No PC on it - it's all stock, including the O2 sensor equiped pipe.  The only thing I did is polish the exhaust ports, and remove the stuff I discussed earlier.

The bike runs really smooth as long as it's above 3k rpm.  Even at idle it's smooth, but the idle seems to vary between 1,000 rpm and 1800.  When it gets low it will act like it wants to die (which it does sometimes).  When you put a load on it like a gentle acceleration from a stop up a hill, it will be very rough until the tach sees 3,000 rpm, at which point it suddenly wakes up and remembers that it's a 929.

I did not sincronize the throttle bodies.  The only thing I did to them is run some carb cleaner through them prior to assembling them onto the head.  Do ya think that may contribute?
Joel. Unplug your O2 sensor. Tell me what it does. I'm at work so I can't look but...Does the manual show a idle speed motor? If so, clean it out. Yes, running lean can over heat a motor but would have to be extreme.
To be honest, stumbling until 3K sounds more like rich rather than lean, but then you would be able to tell if that were happening by smell.
 

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If you feel confident about the headwork and assembly, get a PC3 or 3r and modify your fuel curve - as it would definitely be running leaner with the modifications noted. Good luck in your quest Joel.

p.s. the PAIR, airbox, and Cali emissions removal will not cause the problem you noted. You did put a little gasket sealant on the blockoff plates, prior to installation - right?
 

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Discussion Starter #15
luvtolean : I take it you at least have cursory knowledge of how to port a cyl head?  It is possible to screw that up bad enough to get symptoms like you mention.

Also, if the porting did work, your A/F ratio is now all shot to hell which could cause idle problems.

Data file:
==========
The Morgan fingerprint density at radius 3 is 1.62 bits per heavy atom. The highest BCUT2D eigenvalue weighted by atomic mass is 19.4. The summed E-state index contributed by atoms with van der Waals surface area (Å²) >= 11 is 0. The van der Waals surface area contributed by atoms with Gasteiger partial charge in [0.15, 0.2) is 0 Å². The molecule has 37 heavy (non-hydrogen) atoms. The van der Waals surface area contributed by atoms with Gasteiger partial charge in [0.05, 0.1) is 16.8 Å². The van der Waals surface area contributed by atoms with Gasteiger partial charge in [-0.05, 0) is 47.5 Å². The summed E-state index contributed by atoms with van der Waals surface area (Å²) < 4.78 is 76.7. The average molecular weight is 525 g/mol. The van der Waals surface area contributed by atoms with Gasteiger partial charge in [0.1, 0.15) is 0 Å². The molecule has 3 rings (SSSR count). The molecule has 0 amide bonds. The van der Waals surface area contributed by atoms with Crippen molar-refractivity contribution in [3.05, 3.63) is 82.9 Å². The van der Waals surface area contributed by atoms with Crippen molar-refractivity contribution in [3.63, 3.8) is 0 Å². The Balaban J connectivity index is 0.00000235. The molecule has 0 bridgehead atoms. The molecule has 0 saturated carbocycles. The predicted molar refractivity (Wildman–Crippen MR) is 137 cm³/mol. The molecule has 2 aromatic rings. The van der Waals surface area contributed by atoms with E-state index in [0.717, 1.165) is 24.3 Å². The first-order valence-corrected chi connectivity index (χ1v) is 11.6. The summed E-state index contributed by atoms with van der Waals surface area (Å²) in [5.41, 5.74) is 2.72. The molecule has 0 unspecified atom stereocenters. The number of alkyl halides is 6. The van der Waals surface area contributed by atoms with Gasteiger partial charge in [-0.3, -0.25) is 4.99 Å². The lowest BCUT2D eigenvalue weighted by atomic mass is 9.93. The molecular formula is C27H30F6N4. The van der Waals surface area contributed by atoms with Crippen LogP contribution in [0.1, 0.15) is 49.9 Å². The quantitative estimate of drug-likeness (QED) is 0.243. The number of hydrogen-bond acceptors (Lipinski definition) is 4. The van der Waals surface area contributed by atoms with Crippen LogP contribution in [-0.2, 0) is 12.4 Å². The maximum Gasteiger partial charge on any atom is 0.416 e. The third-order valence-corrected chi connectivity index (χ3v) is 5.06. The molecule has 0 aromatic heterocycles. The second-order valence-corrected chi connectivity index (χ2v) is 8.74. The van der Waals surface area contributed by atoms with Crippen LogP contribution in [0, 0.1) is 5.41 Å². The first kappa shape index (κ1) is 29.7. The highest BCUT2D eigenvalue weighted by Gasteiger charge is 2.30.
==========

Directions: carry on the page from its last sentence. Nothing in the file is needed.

Hmmm... well here's what I did to the exhaust ports... There was a pretty huge step where the valve seat meets up with the exhaust port. I used a die grinder with emry paper on it to sand the interface down to just make it smooth, nothing more. I also used the emry paper to get rid of all the casting marks inside the port. Once that was done, I went in with Scotch brite (again with the die grinder) and made it all shiny. I took out as little metal as I could to just smooth things up. BTW, I had an experienced cylinder head guy looking over my shoulder, and he said I did a good job.

I did not touch the intake ports.

It sounds like you guys think my A/F ratio is screwed up as a result of the exhaust port work. This surprises me. Can you explain how this change to the exhaust ports has such a dramatic affect on A/F ratio?

Thanks!
 

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That doesn't sound like you could have changed flow by too much unless you significantly changed the size or shape of that step.

If you are more efficiently scavenging the cylinder, you are removing more combustion products, as well as more unburned fuel. This being the case, if the intake can keep up, you get more fresh air into the cylinder that will need fuel to keep the A/F ratio the same.

Did you make a big change? I dunno. Did you improve or worsen flow? I dunno. And neither do you unless you put the head on a flow bench and measured before and after. But there is a possibility you did improve flow and now need more fuel.
 

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Adding to that:

I'd still say you should check all the simple stuff first. To look for vacuum leaks you can take a can of WD40 and spray it around things like the TB boots while it's running. If the engine RPM increases, you have a leak.
 

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Discussion Starter #18
I'm not convinced I don't have a vacuum leak either. I fired it up last night with the air box off, and there was a pretty good sucking noise, but since I've never listened to the bike with the air box off before I have no idea if that's normal or not.

Hopefully db can come by and I'll get a second set of ears on it. Of course I've got to get the valve clearance situation cleared up first.
 

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Discussion Starter #20
nedro : Did you get a chance to unplug the O2 sensor?
Nope. I'm at work. When I get to the bike this evening I'll take care of the valve clearance issue first, then when I get that bolted back together I'll start looking at the other stuff, starting with potential vacuum leaks.

Thanks!